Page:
Parents are powerful role models in all aspects of a child’s life, and philanthropy is no different. Research suggests charitable behaviour when young is associated with altruistic behaviour as an adult. Many parents want to ensure their children develop an active social conscience early in life, by showing them how rewarding and enjoyable giving can be. Allowing them to learn firsthand about issues you care about, and the difference your time and money can make, is a great way to help them develop.
NPC’s 2010 Family Office survey indicated 85% of families with children under 21 involve them in their giving, and a recent US study found a majority of people felt they have a responsibility to pass on a tradition of philanthropic giving to their children. Even if children are too young to be responsible for major giving decisions, they can begin learning why philanthropy is important, what it can achieve and how much fun it can be.
At NPC we encourage families to introduce their children to the idea of giving from an early age—seven or eight. Often parents are surprised how interested their children are; we worked with one family who thought their 10-year-old wouldn’t be interested in a charity working with terminally ill children, but took her along when they visited the charity because they couldn’t find a baby-sitter. Three days later she was still talking about the charity non-stop.
Charitable activity brings families together, providing a focus and building traditions. Some foundations set family-focused objectives alongside issue-based ones, for example to educate younger generations in philanthropy. Some use charitable giving as a way to introduce their children to money management. One philanthropist we work with asks his children to donate 25% of their monthly pocket money to charitable causes. Private banks running courses on assets and responsibility often include sessions on philanthropy, involving challenges, games, and charity visits to help young people engage with charitable projects.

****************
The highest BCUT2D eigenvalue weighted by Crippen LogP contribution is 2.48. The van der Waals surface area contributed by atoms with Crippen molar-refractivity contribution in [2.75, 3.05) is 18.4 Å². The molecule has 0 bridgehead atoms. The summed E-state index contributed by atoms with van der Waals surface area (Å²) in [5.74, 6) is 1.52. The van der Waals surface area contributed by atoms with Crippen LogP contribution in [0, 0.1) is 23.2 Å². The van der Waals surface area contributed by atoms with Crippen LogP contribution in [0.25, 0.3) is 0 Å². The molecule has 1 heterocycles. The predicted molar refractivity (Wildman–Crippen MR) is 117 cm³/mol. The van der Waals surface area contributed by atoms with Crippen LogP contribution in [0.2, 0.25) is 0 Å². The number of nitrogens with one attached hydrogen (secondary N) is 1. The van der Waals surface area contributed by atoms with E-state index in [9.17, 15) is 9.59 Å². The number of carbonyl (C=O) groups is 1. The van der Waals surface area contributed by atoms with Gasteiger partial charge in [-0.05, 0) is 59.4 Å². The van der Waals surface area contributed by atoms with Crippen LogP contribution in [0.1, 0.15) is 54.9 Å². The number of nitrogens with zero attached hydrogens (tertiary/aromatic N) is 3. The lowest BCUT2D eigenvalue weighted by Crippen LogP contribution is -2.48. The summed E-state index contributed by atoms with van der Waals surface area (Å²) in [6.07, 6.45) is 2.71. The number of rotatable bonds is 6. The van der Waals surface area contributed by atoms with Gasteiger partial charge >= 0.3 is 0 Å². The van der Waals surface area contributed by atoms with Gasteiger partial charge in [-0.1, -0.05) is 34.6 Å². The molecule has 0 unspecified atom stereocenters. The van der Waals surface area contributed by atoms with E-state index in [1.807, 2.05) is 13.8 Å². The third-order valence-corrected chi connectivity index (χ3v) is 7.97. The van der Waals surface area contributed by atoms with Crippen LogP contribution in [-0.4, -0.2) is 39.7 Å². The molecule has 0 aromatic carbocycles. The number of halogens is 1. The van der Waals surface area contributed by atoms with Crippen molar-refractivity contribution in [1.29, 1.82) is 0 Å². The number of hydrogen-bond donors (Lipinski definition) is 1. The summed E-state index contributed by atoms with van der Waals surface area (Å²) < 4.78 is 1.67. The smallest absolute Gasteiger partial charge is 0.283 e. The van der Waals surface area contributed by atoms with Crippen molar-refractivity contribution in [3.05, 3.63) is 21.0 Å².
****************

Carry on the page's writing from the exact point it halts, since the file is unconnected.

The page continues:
Families take different approaches to involving their children in giving. Some divide funds into various pots with each family member allowed to fund as they like. Others choose a consensus-based approach, where all members choose causes and charities together. Some decide on overarching themes together, but different members build up specialist knowledge in particular areas, reporting back to the rest of the board on charities they propose to fund.
Whichever way you choose, a key element of good family giving is to let your children make their own choices about what to support with their time and money. In this way, they can develop an independent sense of philanthropy, identify issues they care about, and see the rewards giving can bring.
Sometimes this may also mean standing aside and allowing them to make choices you don’t agree with. A client of ours gave his children pots of money to give away themselves. One of the children wanted to support an organisation that our client felt was not very effective. But he restrained himself from telling him not to donate to it, as he was keen he should learn on his own. When the client and his son visited the organisation a year later they saw that the money had been squandered. The client felt this provided a better lesson than if he had prevented his child from giving to the organisation based on his own suspicions.
There is no right or wrong way to involve your family in your giving. The key is to be clear from the outset which approach you take, and what role each family member plays. Most importantly, let the younger generation find their own causes and interests; in this way, their passion for giving will stay with them for the rest of their life, and be passed on in turn to their own children.
Over the next few months we’ll be publishing a series of blogs dealing with common questions NPC consultants get asked in their day-to-day work. This is the third in a series of Q and As for donors written by NPC’s Funder Effectiveness team, based on their experiences of working with funders of all kinds. You can read more about their work with individuals and families.